Zuma sticks with Ngcobo

2009-08-26 21:04

Cape Town - President Jacob Zuma promised on Wednesday to consider the opposition's objections to the appointment of Judge Sandile Ngcobo as chief justice, but shrugged off criticism that his office had botched the nomination process.

Responding to a question in the National Assembly, Zuma said Ngcobo remained his "preferred candidate" to succeed outgoing Chief Justice Pius Langa.

"In making a final decision I will of course take into account the views of the JSC and the leaders of parties regarding whether Justice Ngcobo is fit and proper for the position," Zuma said.

He reiterated that he had not "appointed" Ngcobo as he stated on August 6 when he made the nomination public, but that it had been a slip of the tongue.

Parliamentary leader of the Democratic Alliance, Athol Trollip, said Zuma's explanation that he misspoke and that it was unintentional that a letter asking the opposition for input only arrived the following day was "acceptable".

Constitutional requirement

But he added that the three-day delay had undermined the constitutional requirement for consultation with the opposition leaders, offended their parties and severely embarrassed the presidency.

Trollip wanted to know whether Zuma had identified the member of his staff who had failed to ensure the letter arrived on time and would act against him or her.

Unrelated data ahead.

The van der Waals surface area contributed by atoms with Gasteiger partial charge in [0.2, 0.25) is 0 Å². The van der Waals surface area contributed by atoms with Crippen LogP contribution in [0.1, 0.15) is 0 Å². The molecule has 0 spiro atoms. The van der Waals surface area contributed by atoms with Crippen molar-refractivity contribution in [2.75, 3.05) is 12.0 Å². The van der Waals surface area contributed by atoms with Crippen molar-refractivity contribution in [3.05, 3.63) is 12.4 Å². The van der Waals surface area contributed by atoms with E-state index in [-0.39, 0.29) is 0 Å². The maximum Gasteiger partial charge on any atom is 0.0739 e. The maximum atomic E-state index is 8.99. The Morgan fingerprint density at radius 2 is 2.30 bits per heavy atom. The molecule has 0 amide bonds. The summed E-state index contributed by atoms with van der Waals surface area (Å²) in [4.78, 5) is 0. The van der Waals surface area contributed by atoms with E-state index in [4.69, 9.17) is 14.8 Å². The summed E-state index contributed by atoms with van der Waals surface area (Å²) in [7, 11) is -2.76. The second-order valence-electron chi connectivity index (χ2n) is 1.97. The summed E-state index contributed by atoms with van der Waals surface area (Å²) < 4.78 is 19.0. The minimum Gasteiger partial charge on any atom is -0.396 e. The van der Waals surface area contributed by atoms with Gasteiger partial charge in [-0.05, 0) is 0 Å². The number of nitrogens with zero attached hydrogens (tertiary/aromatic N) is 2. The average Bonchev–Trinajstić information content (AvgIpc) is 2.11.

The president said there was no need for an inquiry, and there had been no need for him to wait for a confirmation of receipt from the opposition before announcing the nomination.

"I don't see a reason why we must now conduct an inquiry over a matter of three days.

"Communication that is sent - it depends how it goes. When we grew up post was written by hand. Once you write a letter you don't know when it is going to arrive there.

"Once you have written the letter and it has been posted, you have written a letter."

Opposition want Moseneke

The DA, Cope, IFP and Independent Democrats have urged Zuma to restart the process and rather nominate current Deputy Chief Justice Dikgang Moseneke.

They argue he was sidelined because he angered the ANC by stating, before the ruling party's Polokwane national conference - where Zuma won control of the ANC - that the future of the country did not lie with delegates, but with the electorate.

Zuma on Wednesday refused to respond to a supplementary question about speculation that he had chosen Ngcobo - who only has two years left before retirement - to keep the seat warm for embattled Western Cape Chief Justice John Hlophe.

"I don't know where that comes from. I don't respond to speculation in the media - they speculate over everything under the sun."
Hlophe, who has been fighting potential impeachment for allegedly trying to intervene on Zuma's behalf during his now abandoned corruption case, has been nominated for a seat on the Constitutional Court in October.